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DuPont Pioneer hired Neal Gutterson as vice president of Agricultural Biotechnology. Gutterson joins Pioneer from Mendel Biotechnology where he served most recently as president, chief executive officer and board member. “Neal brings extensive biotechnology and business leadership in the seed and crop protection industry to this integral role for DuPont Pioneer,” says Paul Schickler, DuPont Pioneer president.
The board of the International Crops Research Institute for the Semi-Arid Tropics (ICRISAT) appointed David Bergvinson as its next director general for a five-year term, effective Jan. 1, 2015. Bergvinson will replace William Dar, who has served the Institute since 1999.
GrowMark names Jim Spradlin as the company’s new CEO. Spradlin has held various positions within the GrowMark system of cooperatives, including controller of Schuyler-Brown FS, regional administrative director, general manager of Piatt Service Company, agronomy division manager, vice president of agronomy and others.
Bayer AG gave a two-year extension to Marijn Dekkers’s contract as CEO, which he’ll serve until the end of 2016. Werner Baumann, current chief financial officer, will assume the position of chief strategy and portfolio officer Oct. 1. Baumann’s existing contract runs until Dec. 31, 2017. Also effective Oct. 1, 2014, Johannes Dietsch, senior representative and CFO for greater China, will assume the position of CFO of Bayer AG.
The American Seed Trade Association elected its 2014-15 officers during the its annual convention. New ASTA leadership includes chairman, John Schoenecker of HM.CLAUSE; first vice chair, Risa DeMasi of Grassland Oregon; and second vice chair, Mark Herrmann of Monsanto Vegetable Seeds.
Dan Foor has taken the reins of La Crosse Seed from Paul Curran, who has been the company’s CEO since 2000. Curran will remain active as chairman of the board. Prior to joining La Crosse Seed in 2011 as chief operating officer, Foor held leadership roles at Monsanto Company.
Bayer CropScience has announced that Adrian Percy, senior vice president of global regulatory affairs, will head global research and development. In his new role, Percy will become a member of the Bayer CropScience Executive Committee.
Wyffels Hybrids has hired Scott Furbeck as a product development manager responsible for testing and managing corn hybrids and seed technology. As part of the company’s research and development group, Furbeck will plan and coordinate research activities and agronomic experiments.
The U.S. Department of Agriculture announced the availability of $3 million to protect vulnerable pollinators through the Environmental Quality Incentives Program. The funds will be available to farmers located in Michigan, Minnesota, North Dakota, South Dakota and Wisconsin for technical and financial assistance to improve the health of honeybees. La Crosse Seed now offers two mixes formulated specifically to meet the requirements of the pollinator programs in all five states.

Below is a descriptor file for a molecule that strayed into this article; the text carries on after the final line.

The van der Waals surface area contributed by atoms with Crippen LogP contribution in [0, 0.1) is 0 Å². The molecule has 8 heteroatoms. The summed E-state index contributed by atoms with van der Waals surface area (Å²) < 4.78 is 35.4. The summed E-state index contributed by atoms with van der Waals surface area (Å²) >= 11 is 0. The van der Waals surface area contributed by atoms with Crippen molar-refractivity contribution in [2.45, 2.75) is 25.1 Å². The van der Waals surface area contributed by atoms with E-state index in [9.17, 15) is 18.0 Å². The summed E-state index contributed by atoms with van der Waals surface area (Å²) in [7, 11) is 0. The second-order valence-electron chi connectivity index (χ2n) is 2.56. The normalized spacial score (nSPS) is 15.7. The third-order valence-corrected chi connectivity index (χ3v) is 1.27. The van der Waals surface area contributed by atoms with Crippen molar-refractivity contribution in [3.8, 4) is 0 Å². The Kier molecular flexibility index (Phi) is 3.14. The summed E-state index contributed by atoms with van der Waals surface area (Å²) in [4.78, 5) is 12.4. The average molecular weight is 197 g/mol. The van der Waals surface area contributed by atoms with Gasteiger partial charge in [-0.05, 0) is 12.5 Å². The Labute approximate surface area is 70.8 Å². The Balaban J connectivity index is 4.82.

INCOTEC’s patented technology, ThermoSeed, shows a strong priming effect for field crops, alongside its function as a seed disinfectant. After years of trials, the ThermoSeed-treated seeds demonstrate faster and more uniform germination, even when the seeds are exposed to stressful conditions in the field, such as low temperatures. The technology is used in Europe and North America, especially for crops such as cereals and rice. It’s being tested and introduced in Japan and Brazil. “This development can be seen as a breakthrough for everyone working with large-acre crops,” says JanWillem Breukink, a senior executive member of INCOTEC’s board of directors.
In its second quarter 2014 earnings report, Dow Chemical Company announced that Dow AgroSciences achieved record second quarter sales of $1.9 billion, up 3 percent versus the same period last year. On a year-to-date basis, sales were $4 billion, representing a first-half record for the segment. Within the quarter, seeds delivered 3 percent sales gains. Dow says business drove growth in both corn and soybeans in North America and Latin America.
Evogene Ltd. and Marrone Bio Innovations Inc. announced the signing of a multiyear collaborative agreement targeting the joint discovery of novel modes of biological action for insect control, followed by the development and commercialization of new insect control products by each of the companies. Integrating these industry-leading discovery capabilities, the companies will use the collaboration’s joint assets to separately develop and commercialize products. Specifically, Evogene will develop biotechnology insect resistance seeds and MBI will develop biologically-based insecticides. Targeted insects include the Western tarnished plant bug and beet armyworm.
Dow AgroSciences LLC is now the full owner of Advantage Wheats Pty Ltd. In 2011, Dow made a major investment in the company and has since acquired the remaining shares. The acquisition is part of the company’s strategy to become a key wheat player in Australia and around the world. Dow also signed an agreement to purchase Coodetec’s Brazilian seeds business. The transaction is subject to the approval of the Brazilian antitrust authority. The company’s strategy in Brazil is to advance the development of its soybean program and strengthen its position in the corn market. The transaction is expected to be complete by the end of 2014.
Midwestern BioAg Inc., Proteus Environmental Technologies LLC and Grower’s Secret Inc. (GSI) have completed a strategic acquisition and investment in the future of Midwestern BioAg. An investment group led by Proteus and GSI has acquired a controlling interest in Midwestern BioAg with a plan for infusing $20 million of growth capital into the business to execute the first stages of its national and global expansion. The company plans to increase its reach 10-fold or more through expanded sales efforts, mergers and acquisitions and strategic partnerships.
Dow AgroSciences LLC and Sigma-Aldrich Corporation have announced an exclusive manufacturing license and supply agreement that will allow Sigma-Aldrich to manufacture and supply zinc finger nuclease (ZFN) reagents for use with Exzact Precision Technology (EPT). Under the agreement, Sigma-Aldrich will be the exclusive provider of ZFN reagents for use in plants, which will be available to Dow, its affiliates and licensees of the EPT, to enable precision transformation, trait stacking and targeted mutagenesis.